Thursday, January 29, 2015

Four For Tomorrow

Roger Zelazny
Completed 1/18/2015, Reviewed 1/25/2015
3 stars

I haven’t read much Zelazny.  I was introduced to him though “Lord of Light” in my SF lit class in college.  I loved it.  Then I read his other Hugo winner, “This Immortal”, but didn’t enjoy the story as much as I enjoyed his writing style.  Now I’ve read a collection of novellas, and it reinforces for me that I love how he writes, but I can’t say I loved the stories themselves. 

I chose this book because it contained a story called “A Rose for Ecclesiastes”.  According to always perfectly reliable Wikipedia, heh, it’s his riff on the Christian myth, the way “Lord of Light” riffs on Hinduism and “This Immortal” the Greek Pantheon.  And being a novella in a collection (collections not being reprinted as often as novels), I figured it would be hard to find outside of Amazon.  So when I found this at Powell’s, I jumped on it.  And my experience with shorter fiction is that it often provides a different perspective on authors, their thoughts, and their prose than their novels. 

Rose is another Martian tale.  Galinger is a brilliant linguist.  It qualified him to travel to Mars to establish communication with its dying race.  The Martians trust him and give him access to their sacred history texts.  By doing so he unwittingly assumes the role of a long awaited prophet with the power to redeem the Martian race.  I have to admit that I didn’t care for the story at first.  I was distracted by the details of the story, as well as the quaintness of its old-fashioned view that there is intelligent life on Mars.  It’s more difficult for me to read books about indigenous beings in our solar system now that we know that if life exists there, it’s not going to be anything like us.  It is more likely to be microbial at best. 

While thinking about the review, I was able to overcome my modern prejudice and came to appreciate it more, particularly the idea of the reluctant messiah.  I think other writers have done it better elsewhere, but it’s not a bad story.  It’s just not great.  And I think I had higher hopes of something more profound than what Zelazny accomplished here.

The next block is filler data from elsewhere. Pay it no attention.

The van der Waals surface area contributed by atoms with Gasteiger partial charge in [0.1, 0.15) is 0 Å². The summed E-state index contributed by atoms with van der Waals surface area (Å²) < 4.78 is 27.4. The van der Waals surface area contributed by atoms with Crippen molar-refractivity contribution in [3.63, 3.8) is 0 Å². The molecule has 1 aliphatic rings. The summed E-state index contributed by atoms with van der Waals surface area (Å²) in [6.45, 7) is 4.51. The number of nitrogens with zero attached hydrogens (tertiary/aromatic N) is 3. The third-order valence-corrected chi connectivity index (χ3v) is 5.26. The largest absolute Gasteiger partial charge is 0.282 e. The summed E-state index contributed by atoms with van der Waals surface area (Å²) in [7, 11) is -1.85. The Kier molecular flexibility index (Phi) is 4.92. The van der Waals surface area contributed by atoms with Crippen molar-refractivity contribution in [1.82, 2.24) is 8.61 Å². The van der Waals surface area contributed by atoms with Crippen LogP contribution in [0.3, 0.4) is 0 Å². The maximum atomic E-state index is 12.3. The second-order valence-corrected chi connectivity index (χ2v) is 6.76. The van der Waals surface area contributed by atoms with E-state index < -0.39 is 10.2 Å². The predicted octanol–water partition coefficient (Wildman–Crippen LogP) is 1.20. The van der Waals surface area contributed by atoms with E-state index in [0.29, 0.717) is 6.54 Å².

The same holds true for two of the other stories.  “The Doors of His Face, the Lamps of His Mouth” is a riff on Moby Dick or perhaps “The Old Man and the Sea” on Venus.  And “The Furies” is a bizarre psychic noir-ish piece where three people with glorious gifts and crippling physical or social limitations hunt down a terrible space pirate. 

The story I liked the most was “The Graveyard Heart”.  It’s an extrapolation of the shallowness of the jet set.  They hibernate between social events, allowing them to live nearly forever since they only age a few days each year when they are awakened for their parties.  It captured the despair of the uber-wealthy who eventually find no meaning in their shallow existence. 

What really stood out about these stories is Zelazny’s prose.  Even though I found myself not really interested in the premises and characters, I found the book hard to put down.  I kept on reading for the joy of the words themselves.  I just felt that despite the original critical praise the book received (again per the infallible references on Wikipedia), his stories fall a little flat.  I’ve not given up on him as an author.  I have my eye on his collaboration with Philip K Dick “Deus Irae”, and I figure I have to read at least one book in his Amber Chronicles to keep my geek card.  3 out of 5 stars.  

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